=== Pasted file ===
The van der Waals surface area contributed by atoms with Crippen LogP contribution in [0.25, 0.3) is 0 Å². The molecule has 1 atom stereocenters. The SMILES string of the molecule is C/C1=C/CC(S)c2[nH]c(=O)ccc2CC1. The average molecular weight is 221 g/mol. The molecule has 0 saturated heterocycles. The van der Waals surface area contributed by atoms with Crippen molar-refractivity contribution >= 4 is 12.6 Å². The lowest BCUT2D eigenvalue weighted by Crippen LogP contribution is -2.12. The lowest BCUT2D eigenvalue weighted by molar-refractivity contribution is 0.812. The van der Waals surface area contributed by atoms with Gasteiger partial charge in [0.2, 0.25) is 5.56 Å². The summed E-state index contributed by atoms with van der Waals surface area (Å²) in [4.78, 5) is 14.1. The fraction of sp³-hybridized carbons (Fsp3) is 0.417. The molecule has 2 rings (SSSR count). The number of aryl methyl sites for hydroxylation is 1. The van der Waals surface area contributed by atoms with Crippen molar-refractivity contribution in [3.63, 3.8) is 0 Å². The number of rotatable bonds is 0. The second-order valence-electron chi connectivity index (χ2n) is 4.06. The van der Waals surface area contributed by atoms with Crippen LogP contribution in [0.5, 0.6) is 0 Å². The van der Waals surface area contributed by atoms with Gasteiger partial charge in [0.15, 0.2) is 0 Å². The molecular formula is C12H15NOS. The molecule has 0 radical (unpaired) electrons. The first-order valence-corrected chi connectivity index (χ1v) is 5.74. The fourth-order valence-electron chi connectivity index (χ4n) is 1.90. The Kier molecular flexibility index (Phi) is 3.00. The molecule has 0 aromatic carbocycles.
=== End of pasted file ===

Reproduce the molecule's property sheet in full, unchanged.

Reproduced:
The van der Waals surface area contributed by atoms with Crippen LogP contribution in [0.25, 0.3) is 0 Å². The molecule has 1 atom stereocenters. The SMILES string of the molecule is C/C1=C/CC(S)c2[nH]c(=O)ccc2CC1. The average molecular weight is 221 g/mol. The molecule has 0 saturated heterocycles. The van der Waals surface area contributed by atoms with Crippen molar-refractivity contribution >= 4 is 12.6 Å². The lowest BCUT2D eigenvalue weighted by Crippen LogP contribution is -2.12. The lowest BCUT2D eigenvalue weighted by molar-refractivity contribution is 0.812. The van der Waals surface area contributed by atoms with Gasteiger partial charge in [0.2, 0.25) is 5.56 Å². The summed E-state index contributed by atoms with van der Waals surface area (Å²) in [4.78, 5) is 14.1. The fraction of sp³-hybridized carbons (Fsp3) is 0.417. The molecule has 2 rings (SSSR count). The number of aryl methyl sites for hydroxylation is 1. The van der Waals surface area contributed by atoms with Crippen molar-refractivity contribution in [3.63, 3.8) is 0 Å². The number of rotatable bonds is 0. The second-order valence-electron chi connectivity index (χ2n) is 4.06. The van der Waals surface area contributed by atoms with Crippen LogP contribution in [0.5, 0.6) is 0 Å². The van der Waals surface area contributed by atoms with Gasteiger partial charge in [0.15, 0.2) is 0 Å². The molecular formula is C12H15NOS. The molecule has 0 radical (unpaired) electrons. The first-order valence-corrected chi connectivity index (χ1v) is 5.74. The fourth-order valence-electron chi connectivity index (χ4n) is 1.90. The Kier molecular flexibility index (Phi) is 3.00. The molecule has 0 aromatic carbocycles.